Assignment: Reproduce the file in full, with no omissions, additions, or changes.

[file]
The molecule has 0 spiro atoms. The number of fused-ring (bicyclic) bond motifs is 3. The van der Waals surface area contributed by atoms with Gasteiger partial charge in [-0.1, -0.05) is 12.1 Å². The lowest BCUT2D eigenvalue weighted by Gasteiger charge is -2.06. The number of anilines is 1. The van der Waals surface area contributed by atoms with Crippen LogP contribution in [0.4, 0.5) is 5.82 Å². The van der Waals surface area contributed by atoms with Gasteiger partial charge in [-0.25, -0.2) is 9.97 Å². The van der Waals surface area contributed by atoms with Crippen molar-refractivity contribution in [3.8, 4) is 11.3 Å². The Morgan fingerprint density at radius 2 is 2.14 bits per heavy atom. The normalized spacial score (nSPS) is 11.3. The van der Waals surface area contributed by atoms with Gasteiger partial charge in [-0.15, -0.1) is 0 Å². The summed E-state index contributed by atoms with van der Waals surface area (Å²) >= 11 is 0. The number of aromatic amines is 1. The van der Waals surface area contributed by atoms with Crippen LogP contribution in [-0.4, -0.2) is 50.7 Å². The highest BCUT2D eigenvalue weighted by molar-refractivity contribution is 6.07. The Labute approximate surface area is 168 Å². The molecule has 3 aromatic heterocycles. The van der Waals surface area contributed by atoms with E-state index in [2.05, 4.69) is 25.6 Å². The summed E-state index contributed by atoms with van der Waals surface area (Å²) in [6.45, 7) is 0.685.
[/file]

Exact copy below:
The molecule has 0 spiro atoms. The number of fused-ring (bicyclic) bond motifs is 3. The van der Waals surface area contributed by atoms with Gasteiger partial charge in [-0.1, -0.05) is 12.1 Å². The lowest BCUT2D eigenvalue weighted by Gasteiger charge is -2.06. The number of anilines is 1. The van der Waals surface area contributed by atoms with Crippen LogP contribution in [0.4, 0.5) is 5.82 Å². The van der Waals surface area contributed by atoms with Gasteiger partial charge in [-0.25, -0.2) is 9.97 Å². The van der Waals surface area contributed by atoms with Crippen molar-refractivity contribution in [3.8, 4) is 11.3 Å². The Morgan fingerprint density at radius 2 is 2.14 bits per heavy atom. The normalized spacial score (nSPS) is 11.3. The van der Waals surface area contributed by atoms with Gasteiger partial charge in [-0.15, -0.1) is 0 Å². The summed E-state index contributed by atoms with van der Waals surface area (Å²) >= 11 is 0. The number of aromatic amines is 1. The van der Waals surface area contributed by atoms with Crippen LogP contribution in [-0.4, -0.2) is 50.7 Å². The highest BCUT2D eigenvalue weighted by molar-refractivity contribution is 6.07. The Labute approximate surface area is 168 Å². The molecule has 3 aromatic heterocycles. The van der Waals surface area contributed by atoms with E-state index in [2.05, 4.69) is 25.6 Å². The summed E-state index contributed by atoms with van der Waals surface area (Å²) in [6.45, 7) is 0.685.